Infection Spread with External Agents

Professor Sanjay Shakkottai
Professor, University of Texas at Austin
Given on: Feb. 12th, 2015
Venue: Packard 101
Time: 4:15pm to 5:15pm


We study the effect of external infection sources on phase transitions in epidemic processes. In particular, we consider an epidemic spreading on a network via the SI and SIS dynamics, which in addition is aided by external agents - sources unconstrained by the graph, but possessing a limited infection rate or virulence. Such a model captures many existing models of externally aided epidemics, and finds use in many settings - epidemiology, marketing and advertising, network robustness, etc. We provide a detailed characterization of the impact of external agents on epidemic thresholds. For networks which are ‘spatially constrained’, we show that the spread of infection with the SI model can be significantly speeded up even by a few such external agents infecting randomly. On the other hand, for the SIS model, we show that any external infection strategy with constant virulence either fails to significantly affect the lifetime of an epidemic, or at best, sustains the epidemic for a lifetime which is polynomial in the number of nodes. However, a random external-infection strategy, with rate increasing linearly in the number of infected nodes, succeeds under some conditions to sustain an exponential epidemic lifetime. We finally explore the effects of bounded susceptibility on epidemic spread, and discuss the relevance of our results in a variety of settings. Based on joint work with S. Banerjee, A. Chatterjee, A. Das, A. Gopalan, and S. Krishnasamy.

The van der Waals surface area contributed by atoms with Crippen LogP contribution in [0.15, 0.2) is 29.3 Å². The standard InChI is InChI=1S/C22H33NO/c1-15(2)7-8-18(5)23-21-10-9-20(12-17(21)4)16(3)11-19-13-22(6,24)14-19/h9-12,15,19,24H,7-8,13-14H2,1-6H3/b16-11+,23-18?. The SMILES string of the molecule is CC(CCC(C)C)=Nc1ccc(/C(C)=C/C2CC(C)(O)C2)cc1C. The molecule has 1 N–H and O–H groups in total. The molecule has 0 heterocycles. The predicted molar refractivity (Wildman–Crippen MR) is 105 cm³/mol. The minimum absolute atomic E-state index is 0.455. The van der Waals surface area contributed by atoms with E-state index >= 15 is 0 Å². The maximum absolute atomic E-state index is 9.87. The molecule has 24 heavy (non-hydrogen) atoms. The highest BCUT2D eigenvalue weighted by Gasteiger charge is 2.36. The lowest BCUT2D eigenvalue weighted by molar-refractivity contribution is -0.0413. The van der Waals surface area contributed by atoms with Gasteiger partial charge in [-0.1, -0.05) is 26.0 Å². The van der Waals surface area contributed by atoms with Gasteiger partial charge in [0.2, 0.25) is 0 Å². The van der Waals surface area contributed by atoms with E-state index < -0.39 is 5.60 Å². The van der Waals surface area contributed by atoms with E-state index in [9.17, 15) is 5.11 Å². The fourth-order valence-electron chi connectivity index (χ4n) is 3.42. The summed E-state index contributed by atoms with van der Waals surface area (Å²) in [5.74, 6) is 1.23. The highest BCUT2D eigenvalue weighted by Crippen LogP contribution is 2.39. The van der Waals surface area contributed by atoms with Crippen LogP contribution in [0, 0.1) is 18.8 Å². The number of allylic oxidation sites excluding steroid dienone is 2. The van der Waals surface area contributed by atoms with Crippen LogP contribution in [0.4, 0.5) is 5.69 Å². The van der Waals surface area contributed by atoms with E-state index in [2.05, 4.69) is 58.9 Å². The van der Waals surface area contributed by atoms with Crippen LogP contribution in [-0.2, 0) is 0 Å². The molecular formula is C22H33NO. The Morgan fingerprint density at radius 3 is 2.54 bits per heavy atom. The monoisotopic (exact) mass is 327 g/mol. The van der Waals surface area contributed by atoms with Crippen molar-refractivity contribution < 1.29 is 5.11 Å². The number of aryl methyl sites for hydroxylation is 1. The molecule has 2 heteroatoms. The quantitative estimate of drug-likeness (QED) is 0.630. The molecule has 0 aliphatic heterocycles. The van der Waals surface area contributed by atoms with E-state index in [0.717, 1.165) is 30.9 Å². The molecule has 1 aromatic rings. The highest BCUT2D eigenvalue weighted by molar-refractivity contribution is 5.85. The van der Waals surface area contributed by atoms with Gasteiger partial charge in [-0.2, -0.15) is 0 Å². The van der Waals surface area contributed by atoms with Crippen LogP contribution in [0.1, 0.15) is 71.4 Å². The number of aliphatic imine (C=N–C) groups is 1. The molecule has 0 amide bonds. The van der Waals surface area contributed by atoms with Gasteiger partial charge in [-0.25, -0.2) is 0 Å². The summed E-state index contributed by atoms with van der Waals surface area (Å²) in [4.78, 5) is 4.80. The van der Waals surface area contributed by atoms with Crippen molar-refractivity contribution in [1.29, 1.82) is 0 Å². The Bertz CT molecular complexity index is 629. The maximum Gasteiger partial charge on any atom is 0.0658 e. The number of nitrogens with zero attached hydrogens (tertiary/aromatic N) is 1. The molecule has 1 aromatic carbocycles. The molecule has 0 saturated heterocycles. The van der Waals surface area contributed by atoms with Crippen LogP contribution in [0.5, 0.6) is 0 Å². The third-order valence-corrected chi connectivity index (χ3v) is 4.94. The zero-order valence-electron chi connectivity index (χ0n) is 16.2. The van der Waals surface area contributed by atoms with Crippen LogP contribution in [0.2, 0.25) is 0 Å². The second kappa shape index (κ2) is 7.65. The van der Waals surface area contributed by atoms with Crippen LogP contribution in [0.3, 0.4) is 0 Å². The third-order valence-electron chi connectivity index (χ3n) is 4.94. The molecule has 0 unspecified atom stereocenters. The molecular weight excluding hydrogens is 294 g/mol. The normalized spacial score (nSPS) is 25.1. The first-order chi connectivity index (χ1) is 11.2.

Sanjay Shakkottai received his Ph.D. from the ECE Department at the University of Illinois at Urbana-Champaign in 2002. He is with the ECE Department at the University of Texas at Austin, where he is currently the Ashley H. Priddy Centennial Professor in Engineering. He received the NSF CAREER award in 2004, and was elected as an IEEE Fellow in 2014. His current research interests include network architectures, algorithms and performance analysis for wireless networks, and learning and inference over social networks.